Off the heels of over 50 resignations from the Prime Minister’s Conservative-led government, Boris Johnson is expected to resign from his office as Prime Minister. The key events that led to his downfall showcase the state of affairs that have plagued Boris’s office since last year.
Most recently, the downfall of a political ally and the lies Boris promoted to deflect the political flak that came as a result served as the final blow. On June 29th, Deputy Chief Whip Chris Pincher went to an exclusive club and got drunk. The intoxicated behavior allegedly involved him groping two men. Initially, Downing Street claimed that when Mr. Johnson named Mr. Pincher as deputy chief whip in February of this year, he was unaware of “particular allegations” against him. Party officials continued to repeat this claim, and it backfired when it turned out to be false. The BBC reported on July 4th that Mr. Johnson was aware of a formal complaint. The prime minister had been informed of the complaint in person, according to a former government servant named Lord McDonald shortly thereafter. Then Mr. Johnson acknowledged being informed in 2019 and expressed regret for selecting Mr. Pincher to serve as deputy chief whip.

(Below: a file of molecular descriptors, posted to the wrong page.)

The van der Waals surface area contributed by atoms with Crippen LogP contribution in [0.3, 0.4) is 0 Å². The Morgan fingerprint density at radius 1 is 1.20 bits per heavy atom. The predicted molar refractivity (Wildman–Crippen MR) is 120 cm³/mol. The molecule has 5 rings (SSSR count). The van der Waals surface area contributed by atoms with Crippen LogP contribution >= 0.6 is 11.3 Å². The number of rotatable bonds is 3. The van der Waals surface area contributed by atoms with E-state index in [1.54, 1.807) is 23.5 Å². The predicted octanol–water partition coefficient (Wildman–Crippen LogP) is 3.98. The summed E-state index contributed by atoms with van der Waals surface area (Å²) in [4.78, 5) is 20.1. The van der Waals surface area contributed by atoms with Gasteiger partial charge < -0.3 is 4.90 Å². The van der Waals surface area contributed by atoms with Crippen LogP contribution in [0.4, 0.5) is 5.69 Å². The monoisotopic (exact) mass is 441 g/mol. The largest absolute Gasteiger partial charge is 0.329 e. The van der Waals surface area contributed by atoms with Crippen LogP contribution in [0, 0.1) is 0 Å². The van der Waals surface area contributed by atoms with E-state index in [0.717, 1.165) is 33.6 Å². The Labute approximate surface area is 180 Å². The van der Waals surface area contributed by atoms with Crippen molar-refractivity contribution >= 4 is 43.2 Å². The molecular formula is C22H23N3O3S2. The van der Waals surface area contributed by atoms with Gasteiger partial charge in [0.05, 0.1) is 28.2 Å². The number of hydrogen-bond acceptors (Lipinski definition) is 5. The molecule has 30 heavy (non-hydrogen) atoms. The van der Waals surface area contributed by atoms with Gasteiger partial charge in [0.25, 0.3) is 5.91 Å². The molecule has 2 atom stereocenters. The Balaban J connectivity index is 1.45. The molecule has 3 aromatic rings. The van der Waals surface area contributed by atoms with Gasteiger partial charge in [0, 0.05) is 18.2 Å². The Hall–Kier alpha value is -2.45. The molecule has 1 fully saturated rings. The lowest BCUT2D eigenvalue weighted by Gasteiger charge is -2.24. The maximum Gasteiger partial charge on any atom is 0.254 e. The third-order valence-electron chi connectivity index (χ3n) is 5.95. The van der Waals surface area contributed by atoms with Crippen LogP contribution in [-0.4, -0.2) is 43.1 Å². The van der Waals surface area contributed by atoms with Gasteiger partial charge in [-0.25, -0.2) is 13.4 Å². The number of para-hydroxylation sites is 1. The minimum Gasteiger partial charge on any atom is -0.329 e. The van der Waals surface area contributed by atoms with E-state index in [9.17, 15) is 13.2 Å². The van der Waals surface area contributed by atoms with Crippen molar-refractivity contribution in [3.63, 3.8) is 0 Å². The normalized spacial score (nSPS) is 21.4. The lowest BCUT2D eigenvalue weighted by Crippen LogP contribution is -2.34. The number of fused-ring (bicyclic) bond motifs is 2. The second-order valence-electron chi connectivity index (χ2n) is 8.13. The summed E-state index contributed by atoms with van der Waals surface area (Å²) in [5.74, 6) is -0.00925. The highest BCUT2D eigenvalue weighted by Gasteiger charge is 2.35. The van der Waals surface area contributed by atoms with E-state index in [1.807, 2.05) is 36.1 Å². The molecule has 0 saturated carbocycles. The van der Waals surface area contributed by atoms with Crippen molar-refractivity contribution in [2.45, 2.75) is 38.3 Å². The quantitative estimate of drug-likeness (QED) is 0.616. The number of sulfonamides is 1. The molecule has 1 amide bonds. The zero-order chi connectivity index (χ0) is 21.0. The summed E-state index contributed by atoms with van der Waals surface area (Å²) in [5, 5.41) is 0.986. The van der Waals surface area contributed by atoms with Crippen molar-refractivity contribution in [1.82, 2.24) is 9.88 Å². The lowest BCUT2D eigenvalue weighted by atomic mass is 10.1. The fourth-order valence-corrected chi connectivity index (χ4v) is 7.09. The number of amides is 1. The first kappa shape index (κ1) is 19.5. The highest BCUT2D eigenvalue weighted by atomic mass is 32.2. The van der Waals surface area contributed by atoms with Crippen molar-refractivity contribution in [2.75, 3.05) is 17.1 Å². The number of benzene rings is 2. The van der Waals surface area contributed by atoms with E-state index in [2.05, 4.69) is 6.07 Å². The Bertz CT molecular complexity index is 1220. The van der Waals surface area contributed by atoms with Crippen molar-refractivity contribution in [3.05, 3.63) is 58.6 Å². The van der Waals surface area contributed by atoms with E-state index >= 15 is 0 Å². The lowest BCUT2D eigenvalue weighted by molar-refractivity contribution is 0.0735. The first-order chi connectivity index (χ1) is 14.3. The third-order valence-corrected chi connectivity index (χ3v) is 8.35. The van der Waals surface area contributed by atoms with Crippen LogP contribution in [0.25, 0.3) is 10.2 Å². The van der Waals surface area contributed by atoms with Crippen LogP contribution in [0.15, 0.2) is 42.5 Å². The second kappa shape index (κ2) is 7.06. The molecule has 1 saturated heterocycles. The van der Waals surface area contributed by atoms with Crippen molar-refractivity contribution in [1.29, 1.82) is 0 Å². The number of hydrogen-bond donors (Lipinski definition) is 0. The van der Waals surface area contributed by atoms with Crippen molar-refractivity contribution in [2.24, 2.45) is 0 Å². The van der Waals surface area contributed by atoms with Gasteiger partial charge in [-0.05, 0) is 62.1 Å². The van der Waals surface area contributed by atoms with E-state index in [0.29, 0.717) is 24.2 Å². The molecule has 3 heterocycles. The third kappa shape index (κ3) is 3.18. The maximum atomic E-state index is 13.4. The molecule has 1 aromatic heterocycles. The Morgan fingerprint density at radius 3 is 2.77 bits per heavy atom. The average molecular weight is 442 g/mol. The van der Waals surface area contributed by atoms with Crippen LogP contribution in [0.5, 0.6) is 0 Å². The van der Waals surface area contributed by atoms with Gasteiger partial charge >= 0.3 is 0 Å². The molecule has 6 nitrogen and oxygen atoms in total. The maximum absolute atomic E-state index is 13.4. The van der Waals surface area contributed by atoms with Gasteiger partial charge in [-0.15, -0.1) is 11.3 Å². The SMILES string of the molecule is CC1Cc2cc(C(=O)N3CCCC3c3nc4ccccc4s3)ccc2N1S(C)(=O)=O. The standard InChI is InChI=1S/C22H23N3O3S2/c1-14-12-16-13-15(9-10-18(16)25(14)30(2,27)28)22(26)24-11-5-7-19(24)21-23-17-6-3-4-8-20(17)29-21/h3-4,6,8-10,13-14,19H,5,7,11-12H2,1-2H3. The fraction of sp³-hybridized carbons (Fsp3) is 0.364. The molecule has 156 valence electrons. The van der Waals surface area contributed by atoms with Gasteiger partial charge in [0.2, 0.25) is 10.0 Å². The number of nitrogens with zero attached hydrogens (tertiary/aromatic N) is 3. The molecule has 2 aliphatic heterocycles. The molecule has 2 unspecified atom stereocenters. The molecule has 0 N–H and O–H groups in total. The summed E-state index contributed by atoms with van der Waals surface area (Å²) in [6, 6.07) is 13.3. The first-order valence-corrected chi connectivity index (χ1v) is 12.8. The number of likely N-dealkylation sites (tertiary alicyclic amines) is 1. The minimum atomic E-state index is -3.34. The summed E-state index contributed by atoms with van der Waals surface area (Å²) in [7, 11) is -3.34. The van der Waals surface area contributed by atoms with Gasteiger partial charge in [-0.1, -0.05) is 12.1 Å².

Perhaps the most consequential scandal came when it was revealed he was throwing his birthday party at his private residence while he ordered the general public to lockdown during the Covid-19 crisis. Mr. Johnson stated to the Commons in December that “every guidance was followed completely in No 10.” A Commons committee is currently looking into him to see if he intentionally misled Parliament. This led to what was his first vote of no confidence which ended last month when he clung to political survival.
The cataclysmic fall of Johnson from No.10 Downing Street has managed to exceed the riveting rise to his position of power. Boris won an extraordinarily historic 80-seat majority just a few years ago in his triumphant oath to take the U.K. out of the E.U. This was the biggest win for a Conservative Parliament since 1987. No substantial opposition and a public outcry to leave the E.U. after years of legal purgatory had fueled Boris’s party with enough political ammo to carry out their political agenda for many years ahead.
Those years ahead aren’t coming with Boris, and it remains to be seen if his party can stomach the turmoil ahead.